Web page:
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Friday, Jun 21, 2024

Vermont Steps Closer to Health Benefits Despite Heated Debates

Since President of the United States Barack Obama signed the Affordable Care Act (ACA) on March 23, 2010 — enacting comprehensive health insurance reforms in the United States ­— Vermont state officials have been working hard to adjust Green Mountain Care Medicaid to meet the requirements of a state-provided health care plan under a single-payer system. The state recently received $104 million in federal grant money to institute Governor Peter Shumlin’s consumer-based healthcare exchange — the precursor to the universal healthcare system expected to be instituted by 2017 — over the course of the next year.

The grant comes at a time when the healthcare debate continues to play out at the state and national levels, and the uncertain future of Shumlin’s healthcare plan, Green Mountain Care, reflects the uncertain future of healthcare provisions in Vermont and in the United States.

Vermont’s single-payer healthcare system was the first of its kind in the United States when it was ushered in by Shumlin in May of 2011, but the debate about the relative merits of government-run healthcare continues, as detractors — including Republican gubernatorial candidate Randy Brock — continue to express concerns that patients are adversely affected by the lack of choice they have under a single-payer system.

The constituent plans that fall under the umbrella of Green Mountain Care — the predecessor of Obama’s controversial “Obamacare” system of universal healthcare coverage — have been refined since May 2011 when Shumlin’s universal healthcare system was passed. Shumlin has laid out key steps for the implementation of the Health Benefit Exchange that will gradually expand to a universal Green Mountain Care coverage in roughly 2017.

Currently, Green Mountain Care programs provide low-cost or free coverage for low-income children, parents, the elderly and other individuals and also provide options for households. It covers health care services such as doctor visits, hospital care and prescription medicines. Green Mountain Care provides all Vermont residents with healthcare options. Shumlin reports “Vermont has the fifth lowest rate of uninsured residents in the country. The rate has been stable over the last five years.”

In May 2011, Shumlin passed Vermont Act 48, outlining a path to single-payer healthcare for all Vermonters. In accordance with his plan, Shumlin made small business tax credits available to encourage universal coverage. Shumlin has also created a timeline that anticipates the creation of the exchange enrollment system — which will allow small businesses and individuals who are not covered by their employer to research and select qualified healthcare plans online — by October 2013 and universal coverage beginning in January 2014.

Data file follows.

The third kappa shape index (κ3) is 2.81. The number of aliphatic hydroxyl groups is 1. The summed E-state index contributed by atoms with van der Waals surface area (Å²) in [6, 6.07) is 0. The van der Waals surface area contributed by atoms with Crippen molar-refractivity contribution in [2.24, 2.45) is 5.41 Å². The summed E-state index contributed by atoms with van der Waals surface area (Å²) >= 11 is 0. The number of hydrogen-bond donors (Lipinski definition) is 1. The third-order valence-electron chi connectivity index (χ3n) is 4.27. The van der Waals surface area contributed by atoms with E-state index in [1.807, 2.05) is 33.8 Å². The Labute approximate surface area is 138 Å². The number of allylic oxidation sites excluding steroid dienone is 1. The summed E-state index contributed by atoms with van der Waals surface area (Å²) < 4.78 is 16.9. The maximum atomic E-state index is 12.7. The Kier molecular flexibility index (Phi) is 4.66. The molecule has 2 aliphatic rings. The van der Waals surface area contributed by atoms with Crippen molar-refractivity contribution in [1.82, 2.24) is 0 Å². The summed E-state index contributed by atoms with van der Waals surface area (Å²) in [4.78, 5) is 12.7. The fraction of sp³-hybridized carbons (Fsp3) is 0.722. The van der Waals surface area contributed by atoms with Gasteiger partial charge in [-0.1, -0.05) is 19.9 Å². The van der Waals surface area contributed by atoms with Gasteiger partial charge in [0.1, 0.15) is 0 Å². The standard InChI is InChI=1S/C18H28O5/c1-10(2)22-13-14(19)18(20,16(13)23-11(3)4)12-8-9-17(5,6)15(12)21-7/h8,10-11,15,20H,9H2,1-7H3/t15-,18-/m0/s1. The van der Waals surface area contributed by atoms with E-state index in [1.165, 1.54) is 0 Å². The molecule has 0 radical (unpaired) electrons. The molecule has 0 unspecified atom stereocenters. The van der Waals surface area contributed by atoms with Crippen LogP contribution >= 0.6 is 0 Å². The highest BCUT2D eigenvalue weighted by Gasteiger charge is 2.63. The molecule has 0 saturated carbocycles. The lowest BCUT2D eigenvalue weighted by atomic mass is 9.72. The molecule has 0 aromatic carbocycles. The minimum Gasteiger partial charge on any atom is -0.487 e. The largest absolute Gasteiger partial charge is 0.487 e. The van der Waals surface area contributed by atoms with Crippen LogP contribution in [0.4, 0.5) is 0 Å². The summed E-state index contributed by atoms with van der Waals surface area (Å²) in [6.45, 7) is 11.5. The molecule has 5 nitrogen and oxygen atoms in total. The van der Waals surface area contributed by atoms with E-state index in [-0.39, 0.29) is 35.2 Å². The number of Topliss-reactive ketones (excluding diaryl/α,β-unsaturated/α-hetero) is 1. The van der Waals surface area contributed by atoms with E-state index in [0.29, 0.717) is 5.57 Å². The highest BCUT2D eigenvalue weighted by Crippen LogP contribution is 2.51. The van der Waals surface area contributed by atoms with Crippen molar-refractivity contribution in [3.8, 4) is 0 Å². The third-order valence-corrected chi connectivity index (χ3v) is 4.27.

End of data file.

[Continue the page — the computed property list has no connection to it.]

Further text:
Although certain Vermont groups welcome healthcare reforms, others sharply criticize them. Vermonters for Health Care Freedom, a non-profit organization based in Montpelier, Vt. opposes the change. The group is engaged in an awareness campaign that seeks to educate the public about the policy. Vermonters for Health Care Freedom cite the tax increase as unnecessary and the primary problem with the Green Mountain Care system, and the organization has expressed concern that the reformed healthcare system may not provide healthcare to Vermonters as efficiently and as effectively as the current system.

Brock states on his website that he envisions “a Vermont where prudent regulation, free choice and abundant competition have made the high quality and low cost of Vermont health care the envy of the nation.”

Brock proposes the adaptation of consumer-driven health care that changes to accommodate preferences of individual Vermonters instead of a compulsory health care wholesale mandated by the state.

However, more than 47,000 Vermonters remain uninsured, and Shumlin is currently working to guarantee that Green Mountain Care provides health insurance for all Vermonters.

The Vermont state government is currently requesting further federal funding for a “waiver for state innovation” for Green Mountain Care system that establishes a global healthcare budget for the entire state and a unified system of payment rules for compensating providers. These standards comply with the ACA standards and await approval.

Vermont hopes to use the $104 million in federal grant money to finalize the creation of the exchange outlined by Shumlin in Act 48. The funds will primarily be used to improve Vermont’s outdated information technology network — existing hardware is over 35 years old in many parts of the state — and to create public education programs to educate individuals and small business about the state’s online healthcare exchange, which will be called Vermont Health Connect when it goes online in October 2013.